Meanwhile, four patients were recently isolated in the University of Maryland Medical Center, infected with a multidrug-resistant bacterium called Acinetobacter baumannii, which has attacked a number of Afghanistan war veterans. As one doctor said of that bug, “When these people get infected, you sort of say this is the last straw.”
Those new menaces, and more, are joining the usual biological villains. More than ever, we’re turning to the chemical industry for help in fortifying the home against microbial invasion. Few go as far as Jacques Niemand, a reclusive Briton who was killed last May by fumes rising from vast quantities of disinfectant that he kept in open buckets around his house to ward off infection. But lower-intensity chemical warfare on our invisible housemates is in full swing.
Many hospital patients and people with compromised immune systems depend for their very survival on large quantities of not-entirely-benign antimicrobial products. However, there appears to be widespread scientific consensus that for most routine home uses, thorough washing with soap provides sufficient protection.
In domestic use, there’s the possibility that some antimicrobial products could induce disease-causing bacteria to evolve antibiotic resistance. Then, as they flow down the drain into sewers and beyond, significant tonnages can accumulate in the tissues of wildlife and people, with potentially toxic consequences. And it could be that dramatic increases in asthma and allergy rates are related to immune-system distortion that comes from living in microbe-poor bubbles.
Homeland sterility enforcement
Brian Sansoni, vice president for communication and membership with the Soap and Detergent Association, cites a body of research showing that antibacterial soaps reduce the numbers of harmful bacteria on the skin and other surfaces and are especially useful when you’re caring for elderly or immunosuppressed people, dealing with an infectious illness in the house, or preparing food.
“The bottom line,” says Sansoni, “is that consumers can continue to safely use antibacterial soaps and hygiene products with confidence—as they already do in homes, schools, offices, hospitals and health care centers, day care centers, and nursing homes—every single day.”
Among family members who do most of the housecleaning, 71 percent say they prefer to use antibacterial products when available. And germ-killing products are more widely available than ever. As of 2001, 76 percent of liquid hand soaps and 29 percent of bar soaps contain antibacterial chemicals. Mintel’s Global New Products Database has seen introductions of new antimicrobial products grow from fewer than 200 in 2003 to more than 1,600 last year.
Once you’ve strategically placed chemical hand cleaners in the kitchen, bedroom, car, and office, you can stock up on antimicrobial toothpaste, cosmetics, kitchen counter wipes, cutting boards, knives, chopsticks, dishrags, gloves, underwear, bath towels, computer keyboards, toys, dog ear wipes, laundry detergent, and paint. The Amana Corporation is promoting a washing machine whose drum is impregnated with an antimicrobial chemical, and several manufacturers offer vacuum cleaners that are chemically resistant to bacteria or bathe your carpet in germ-killing ultraviolet light. And, if you’re intent on leaving no bug unturned, you can subscribe to an antibacterial garbage can cleaning service.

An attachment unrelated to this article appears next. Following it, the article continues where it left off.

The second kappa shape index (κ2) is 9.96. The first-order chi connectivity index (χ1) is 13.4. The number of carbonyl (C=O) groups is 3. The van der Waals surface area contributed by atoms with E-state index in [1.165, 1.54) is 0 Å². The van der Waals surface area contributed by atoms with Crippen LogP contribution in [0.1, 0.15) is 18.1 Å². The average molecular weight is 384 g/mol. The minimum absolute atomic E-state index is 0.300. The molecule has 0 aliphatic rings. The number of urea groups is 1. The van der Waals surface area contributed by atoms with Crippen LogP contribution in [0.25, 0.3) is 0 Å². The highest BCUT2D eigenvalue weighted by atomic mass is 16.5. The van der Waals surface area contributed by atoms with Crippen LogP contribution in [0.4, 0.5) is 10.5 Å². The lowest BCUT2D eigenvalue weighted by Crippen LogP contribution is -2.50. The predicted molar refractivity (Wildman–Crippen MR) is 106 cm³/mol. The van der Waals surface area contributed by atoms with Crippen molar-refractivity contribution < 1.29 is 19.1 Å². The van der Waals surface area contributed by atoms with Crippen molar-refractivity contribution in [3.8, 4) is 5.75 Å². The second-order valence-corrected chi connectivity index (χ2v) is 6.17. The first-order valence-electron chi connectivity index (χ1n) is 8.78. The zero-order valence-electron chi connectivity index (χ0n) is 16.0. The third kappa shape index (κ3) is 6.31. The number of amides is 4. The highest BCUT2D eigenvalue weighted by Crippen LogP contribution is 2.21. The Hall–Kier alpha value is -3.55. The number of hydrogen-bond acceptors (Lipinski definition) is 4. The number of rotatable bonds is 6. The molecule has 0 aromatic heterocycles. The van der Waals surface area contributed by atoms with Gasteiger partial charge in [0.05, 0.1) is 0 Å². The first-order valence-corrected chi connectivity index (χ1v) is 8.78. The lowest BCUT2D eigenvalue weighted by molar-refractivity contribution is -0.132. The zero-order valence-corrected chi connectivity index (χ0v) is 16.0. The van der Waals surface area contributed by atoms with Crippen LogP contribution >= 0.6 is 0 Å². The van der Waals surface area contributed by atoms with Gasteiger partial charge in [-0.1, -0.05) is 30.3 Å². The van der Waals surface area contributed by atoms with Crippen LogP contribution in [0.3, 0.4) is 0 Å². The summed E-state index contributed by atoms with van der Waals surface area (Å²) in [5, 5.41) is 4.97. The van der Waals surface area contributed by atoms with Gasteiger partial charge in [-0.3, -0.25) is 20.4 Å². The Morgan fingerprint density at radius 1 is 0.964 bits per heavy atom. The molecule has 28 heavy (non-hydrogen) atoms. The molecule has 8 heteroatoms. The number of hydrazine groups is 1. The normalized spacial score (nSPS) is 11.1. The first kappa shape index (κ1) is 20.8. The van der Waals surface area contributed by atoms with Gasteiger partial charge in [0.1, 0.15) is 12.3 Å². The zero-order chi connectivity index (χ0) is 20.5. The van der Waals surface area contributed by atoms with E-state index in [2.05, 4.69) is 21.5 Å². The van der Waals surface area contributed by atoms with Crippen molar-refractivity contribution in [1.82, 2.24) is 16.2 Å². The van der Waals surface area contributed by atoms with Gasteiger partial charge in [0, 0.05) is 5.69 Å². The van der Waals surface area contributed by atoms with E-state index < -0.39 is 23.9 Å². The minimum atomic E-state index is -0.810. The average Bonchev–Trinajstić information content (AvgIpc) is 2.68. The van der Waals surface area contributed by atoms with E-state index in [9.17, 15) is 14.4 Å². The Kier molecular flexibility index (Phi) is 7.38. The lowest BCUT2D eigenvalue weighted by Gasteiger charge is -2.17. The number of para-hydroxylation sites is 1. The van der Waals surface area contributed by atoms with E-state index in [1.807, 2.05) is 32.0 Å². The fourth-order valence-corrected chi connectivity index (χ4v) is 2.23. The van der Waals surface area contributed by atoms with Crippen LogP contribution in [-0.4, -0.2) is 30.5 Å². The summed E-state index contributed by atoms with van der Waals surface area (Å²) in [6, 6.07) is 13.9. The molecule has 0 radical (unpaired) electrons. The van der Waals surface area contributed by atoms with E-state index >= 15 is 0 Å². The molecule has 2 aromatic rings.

The Environmental Protection Agency has registered 8,000 disinfectant products to date. That’s required, because the law says they’re pesticides. Whether it’s referred to as “disinfectant” or “antibacterial” or “antimicrobial” or even the somewhat disturbing term “biocidal,” each compound kills a range or organisms—bacteria, fungi, yeast, or even the viruses that cause colds and flu—but none fully eradicates them.
The most popular of these weapons are still products of pre-1970 “better living through chemistry.” There are standbys like ammonia, pine oil, and chlorine bleach, as well as types of germ-killing super detergents called quaternary ammonium compounds; most prominent in that latter class is benzalkonium chloride, the active ingredient in many disinfectant wipes and sprays.
The compound drawing the most recent attention has been triclosan, along with its cousin triclocarban. Those chemicals, 1960s-era spinoffs from weed-killer research, are considered safe enough to come into very close contact with the human body: in food preparation, bathing, and even for cleaning sex toys.
Chemical weapons can backfire
A 2003 study funded by the Proctor & Gamble Company allayed concerns about washing dishes with antibacterial detergent, finding that genetic resistance did not increase in bacterial cultures exposed to triclosan for several months. At the time the paper was published, one of its authors, a scientist at a British university, told the press that Proctor & Gamble “does not produce a liquid dishwashing detergent that contains triclosan”—implying that the company therefore had no conflict of interest. P&G did, however, make a range of other products containing the chemical, and soon after, began marketing triclosan-fortified dishwashing liquids as well.